The world-famous violinist came to Hungary following an invitation from the Franz Liszt Chamber Orchestra, and on 25 October, he will take the position of the concertmaster on the stage of the Academy of Music. Only for a short time though, as in the second half of the evening he will be playing a double concerto with István Várdai. We have reached out to him after the first rehearsal.

The Franz Liszt Chamber Orchestra is an experienced ensemble, usually playing without anyone directing them. Don’t you find you are having a hard time?

Our first practice went fabulous. It’s like dancing – dancing with a new partner. We were not using our legs, however, but our ears; the most important thing for me on the first rehearsal is to understand my partner, to understand what the members of the orchestra think of the music and what do they want to play. Situations like this are first and foremost about trust. By the way, this is not the first time I met the Franz Liszt Chamber Orchestra, because we have also played together during the times of János Rolla. It is a great honour for me to take the leader’s role.

Do you feel comfortable with it?

Of course. I am at ease, similarly to when I am playing as a soloist. But please don’t let me choose between the two.

There is no need for that, especially seeing how you will play as a soloist on the concert, while contributing as a concertmaster as well. What do you like about the Franz Liszt Chamber Orchestra?

I gave this question a thought already, so the answer is easy. There are two things. The orchestra has a clearly recognizable, characteristic sound which reflects the work of generations. When you listen to them, you immediately know who is playing. Believe me, this is not something that can be achieved easily! The other thing is the chamber music feel, and by that I am not referring to the size of the ensemble. The members of the orchestra lead and follow each other, just like chamber musicians need to. They also seem to know each other well. During today’s rehearsal, we felt mutual respect, and that is all what matters at the end of the day. On the other hand, this is not only true for music, but for life as well. This world would be a much better place if we worked together like an orchestra.

Have you met István Várdai before, the artistic director of the ensemble?

Of course, we met years ago on a chamber music festival where we played a Schubert quartet. István has a natural talent for self-expression, although it is something you also have to learn. He is able to keep his partners on the move, whereas he is also providing security while playing. Last but not least, the cello in his hands has a beautiful, clear voice.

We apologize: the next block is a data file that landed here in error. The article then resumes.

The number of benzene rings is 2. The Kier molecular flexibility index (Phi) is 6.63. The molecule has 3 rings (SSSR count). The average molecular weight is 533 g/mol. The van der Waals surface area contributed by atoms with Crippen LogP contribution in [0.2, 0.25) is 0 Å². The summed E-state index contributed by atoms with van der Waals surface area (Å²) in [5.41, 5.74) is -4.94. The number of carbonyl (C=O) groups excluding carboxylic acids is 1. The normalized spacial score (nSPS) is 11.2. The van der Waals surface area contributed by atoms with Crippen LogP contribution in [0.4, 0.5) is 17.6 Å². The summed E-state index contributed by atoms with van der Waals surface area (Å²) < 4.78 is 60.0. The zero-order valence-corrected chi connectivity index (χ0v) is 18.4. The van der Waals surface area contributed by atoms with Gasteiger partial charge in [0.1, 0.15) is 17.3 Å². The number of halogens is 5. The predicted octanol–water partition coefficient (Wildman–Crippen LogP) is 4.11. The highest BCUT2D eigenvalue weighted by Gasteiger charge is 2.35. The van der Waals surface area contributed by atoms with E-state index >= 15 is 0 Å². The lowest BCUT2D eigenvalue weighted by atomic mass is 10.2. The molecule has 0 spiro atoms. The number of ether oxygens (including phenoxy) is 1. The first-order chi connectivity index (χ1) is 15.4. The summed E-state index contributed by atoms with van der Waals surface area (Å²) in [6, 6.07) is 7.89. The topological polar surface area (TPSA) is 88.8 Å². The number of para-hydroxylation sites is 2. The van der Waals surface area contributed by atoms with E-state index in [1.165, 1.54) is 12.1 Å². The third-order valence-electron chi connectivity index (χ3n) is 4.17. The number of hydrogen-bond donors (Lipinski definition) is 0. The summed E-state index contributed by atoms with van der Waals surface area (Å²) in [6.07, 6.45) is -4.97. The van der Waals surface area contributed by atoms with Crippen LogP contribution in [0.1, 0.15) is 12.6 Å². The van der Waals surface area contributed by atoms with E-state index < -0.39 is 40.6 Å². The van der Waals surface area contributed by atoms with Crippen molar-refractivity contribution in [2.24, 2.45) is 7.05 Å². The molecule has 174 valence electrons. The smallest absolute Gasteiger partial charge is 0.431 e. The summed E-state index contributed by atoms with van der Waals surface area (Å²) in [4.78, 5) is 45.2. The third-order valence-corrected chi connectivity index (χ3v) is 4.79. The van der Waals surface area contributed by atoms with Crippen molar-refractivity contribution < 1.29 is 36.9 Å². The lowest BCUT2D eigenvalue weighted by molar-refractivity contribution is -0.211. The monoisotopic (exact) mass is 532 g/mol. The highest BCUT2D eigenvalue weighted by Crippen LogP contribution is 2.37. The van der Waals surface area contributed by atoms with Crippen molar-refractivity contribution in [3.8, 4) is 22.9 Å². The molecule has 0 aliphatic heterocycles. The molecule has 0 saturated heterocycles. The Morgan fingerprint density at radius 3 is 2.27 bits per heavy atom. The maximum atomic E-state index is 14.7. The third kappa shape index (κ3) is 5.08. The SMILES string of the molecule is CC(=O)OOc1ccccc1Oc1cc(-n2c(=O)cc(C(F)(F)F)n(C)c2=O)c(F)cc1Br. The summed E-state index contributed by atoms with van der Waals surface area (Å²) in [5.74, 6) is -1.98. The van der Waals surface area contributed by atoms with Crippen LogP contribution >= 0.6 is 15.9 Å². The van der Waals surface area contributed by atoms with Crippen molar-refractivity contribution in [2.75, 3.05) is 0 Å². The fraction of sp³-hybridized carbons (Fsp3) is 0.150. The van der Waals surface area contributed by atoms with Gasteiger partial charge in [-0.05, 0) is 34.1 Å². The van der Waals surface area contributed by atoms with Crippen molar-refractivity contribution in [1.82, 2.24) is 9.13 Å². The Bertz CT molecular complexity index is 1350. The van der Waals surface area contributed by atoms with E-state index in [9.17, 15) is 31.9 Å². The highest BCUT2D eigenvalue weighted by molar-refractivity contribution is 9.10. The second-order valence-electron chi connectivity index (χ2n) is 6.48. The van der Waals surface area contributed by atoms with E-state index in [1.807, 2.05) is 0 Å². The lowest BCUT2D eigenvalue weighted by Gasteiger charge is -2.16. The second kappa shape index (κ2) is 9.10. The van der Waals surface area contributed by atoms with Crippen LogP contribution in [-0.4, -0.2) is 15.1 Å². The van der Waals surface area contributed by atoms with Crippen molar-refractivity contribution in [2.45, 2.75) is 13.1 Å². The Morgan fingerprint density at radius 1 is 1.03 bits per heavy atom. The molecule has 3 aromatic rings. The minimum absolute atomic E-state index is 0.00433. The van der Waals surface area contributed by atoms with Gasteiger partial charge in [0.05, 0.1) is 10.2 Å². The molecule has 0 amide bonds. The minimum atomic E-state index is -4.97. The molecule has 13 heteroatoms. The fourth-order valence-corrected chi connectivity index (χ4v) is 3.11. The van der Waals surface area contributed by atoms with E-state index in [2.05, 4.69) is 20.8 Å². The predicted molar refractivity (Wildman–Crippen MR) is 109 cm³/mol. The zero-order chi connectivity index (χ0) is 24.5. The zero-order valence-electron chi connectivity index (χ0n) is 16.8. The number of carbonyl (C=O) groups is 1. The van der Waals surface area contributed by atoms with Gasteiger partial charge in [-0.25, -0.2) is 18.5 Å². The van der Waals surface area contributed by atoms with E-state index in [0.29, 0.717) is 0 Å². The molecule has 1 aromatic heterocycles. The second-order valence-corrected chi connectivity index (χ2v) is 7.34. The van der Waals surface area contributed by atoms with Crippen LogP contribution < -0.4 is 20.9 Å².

Your sound is regularly described as belonging to the Russian-Jewish tradition, rivalling Jascha Heifetz, David Oistrakh or Vadim Repin.

That is a mistake. I do not belong to the Russian school.

What would you say, which school do you belong then?

I don’t belong to any of them. And for sure, not to the Russian, that is all I can say. I studied for eight months only from Zakhar Bron in Novosibirsk, while my first teacher in my hometown, Riga, was a representative of the German tradition. Then life brought me to Israel, whereas in New York, when I studied at the Juilliard School, I became a student of Dorothy DeLay who was affiliated with the French school through her master teacher.

Do you remember why did you start playing the violin?

There are no special stories to it. I went to a music school that prepared its students for the conservatory. They didn’t ask us what we wanted, they just gave the instrument to our hands, saying “you shall become a violinist”. In the end, seven students were selected, only the most talented, and I was one of them. This is how the Soviet Union worked. And all the way I wanted to play the piano.

Why would that be so?

Why? It is rather ridiculous. I heard it from my parents that the piano is the king of musical instruments, while the violin is the queen. At the age of six, of course, I said I would opt for the king.

And what do you think about it now?

In the end, everything turned out well. I recently met some of my former classmates and all of us have stayed on the path – some of us became soloists, others started teaching and yet others have joined orchestras. There was one thing in common, however: we all faced that “what if…” question. What would it have been like if we could have decided upon our lives? In a society where you are not given a chance, these personal crises tend to hit harder.

Do you feel freer now in Chicago and Tel Aviv?

Certainly. It came to me as a shock that I am free to control my life and can express my opinion to my teachers, for example.

You also have your own master classes. What do you want to pass on to your students?

I don’t take myself that seriously – I don’t have my own method or school. I listen closely to the students, I provide reactions, and I try to get to know them to find out what is working with whom, what is still allowed and what is that you mustn’t force.

That might easily be the most important thing.

Listening is the most important part of music, for sure, which is also true for teaching.

When you are not playing or teaching, what do you listen to?

Silence. As I am surrounded by music all the time, I really need some silence as well. I like reading or going for a walk – once we finish this interview, for example, I will take a short stroll.